“Never apologize for showing feeling. When you do so you apologize for truth.” – Benjamin Disraeli
My mom was asking if my son still cries when I drop him off at daycare. He switched into a new class about two weeks ago and since the change, he’s had a harder time with that initial separation even though he’s perfectly happy after I leave. At the same time he switched classes, I also started taking him to Starbucks before school so that we could sit, look at cars and dogs and have a touch point for just the two of us after I drop his sister at school. My mom suggested, “Maybe he’s having a hard time at drop off because he likes the time with you at Starbucks so much.”
Which could very well be the case. But it begs the question if we should be distant with others so that they don’t miss us too much. Or we could be downright crappy to them. I know that my mom was not exactly suggesting that but it’s a little bit of a family tradition to be difficult when doing something for someone that you don’t want to have to do again. The unspoken strategy is to make it so painful that they’ll never ask again. Doesn’t that sound more fun that just saying “no”? 😊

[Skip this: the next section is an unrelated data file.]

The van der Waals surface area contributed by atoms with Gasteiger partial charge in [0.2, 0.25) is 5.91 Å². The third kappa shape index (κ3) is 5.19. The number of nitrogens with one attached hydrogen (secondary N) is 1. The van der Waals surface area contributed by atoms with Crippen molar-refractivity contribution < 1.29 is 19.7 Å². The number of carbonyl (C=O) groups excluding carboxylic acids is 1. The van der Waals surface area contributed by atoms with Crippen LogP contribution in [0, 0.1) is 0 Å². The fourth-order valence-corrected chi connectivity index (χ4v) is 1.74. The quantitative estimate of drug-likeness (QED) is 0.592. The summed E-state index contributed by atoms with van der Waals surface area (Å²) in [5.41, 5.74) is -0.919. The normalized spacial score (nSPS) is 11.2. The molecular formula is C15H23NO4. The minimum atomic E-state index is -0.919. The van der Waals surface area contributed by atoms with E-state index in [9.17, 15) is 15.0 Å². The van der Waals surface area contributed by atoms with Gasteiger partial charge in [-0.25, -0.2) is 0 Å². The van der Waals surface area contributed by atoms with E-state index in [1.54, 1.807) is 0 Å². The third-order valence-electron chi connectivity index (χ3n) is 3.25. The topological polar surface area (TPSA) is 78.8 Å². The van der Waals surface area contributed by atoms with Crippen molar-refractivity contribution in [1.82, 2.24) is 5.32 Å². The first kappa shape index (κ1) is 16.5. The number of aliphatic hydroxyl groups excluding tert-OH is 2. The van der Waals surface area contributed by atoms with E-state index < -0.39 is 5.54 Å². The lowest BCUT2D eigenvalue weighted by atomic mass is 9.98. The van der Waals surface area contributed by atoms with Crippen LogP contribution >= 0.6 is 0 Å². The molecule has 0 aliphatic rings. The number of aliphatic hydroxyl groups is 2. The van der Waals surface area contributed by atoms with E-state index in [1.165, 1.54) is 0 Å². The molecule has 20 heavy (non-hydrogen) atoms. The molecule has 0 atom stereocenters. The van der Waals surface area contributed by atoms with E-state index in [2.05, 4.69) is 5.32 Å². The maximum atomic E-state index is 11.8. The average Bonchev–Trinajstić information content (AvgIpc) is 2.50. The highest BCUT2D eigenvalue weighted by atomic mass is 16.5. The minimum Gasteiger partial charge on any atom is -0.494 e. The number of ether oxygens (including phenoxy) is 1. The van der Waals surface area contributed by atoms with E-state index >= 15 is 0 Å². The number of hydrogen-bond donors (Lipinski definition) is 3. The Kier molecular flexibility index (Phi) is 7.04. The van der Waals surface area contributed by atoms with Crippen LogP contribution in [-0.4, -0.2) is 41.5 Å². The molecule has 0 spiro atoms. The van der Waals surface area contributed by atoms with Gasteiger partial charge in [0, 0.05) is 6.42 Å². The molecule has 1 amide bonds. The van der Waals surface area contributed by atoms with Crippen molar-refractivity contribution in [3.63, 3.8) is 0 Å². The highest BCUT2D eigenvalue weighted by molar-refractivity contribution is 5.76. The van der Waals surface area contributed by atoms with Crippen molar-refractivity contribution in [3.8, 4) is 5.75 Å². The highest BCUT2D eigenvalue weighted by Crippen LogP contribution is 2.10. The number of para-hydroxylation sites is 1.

I’ve consciously or unconsciously used this ploy for every guy I’ve broken up with. So I can say from experience, it doesn’t make the separation any easier. It just tinges all the memories with gray.
All of this reminds me of something I heard the writer Ashley C. Ford say, “I tried to live a disappointing life in order to not be disappointed.”
I understand the pull to stay very small in order to have a tidy life and never disappoint anyone else or myself. But I’ve learned that it doesn’t work to do anything but limit life experiences and connection to others.
This morning, my son and I went to Starbucks and had fun. We joked about who was going to school and who was going to work. He still cried when I left but I heard it differently. They were the cries of a huge love, the pain of missing each other and a big life. Those are the tears I think are worth shedding!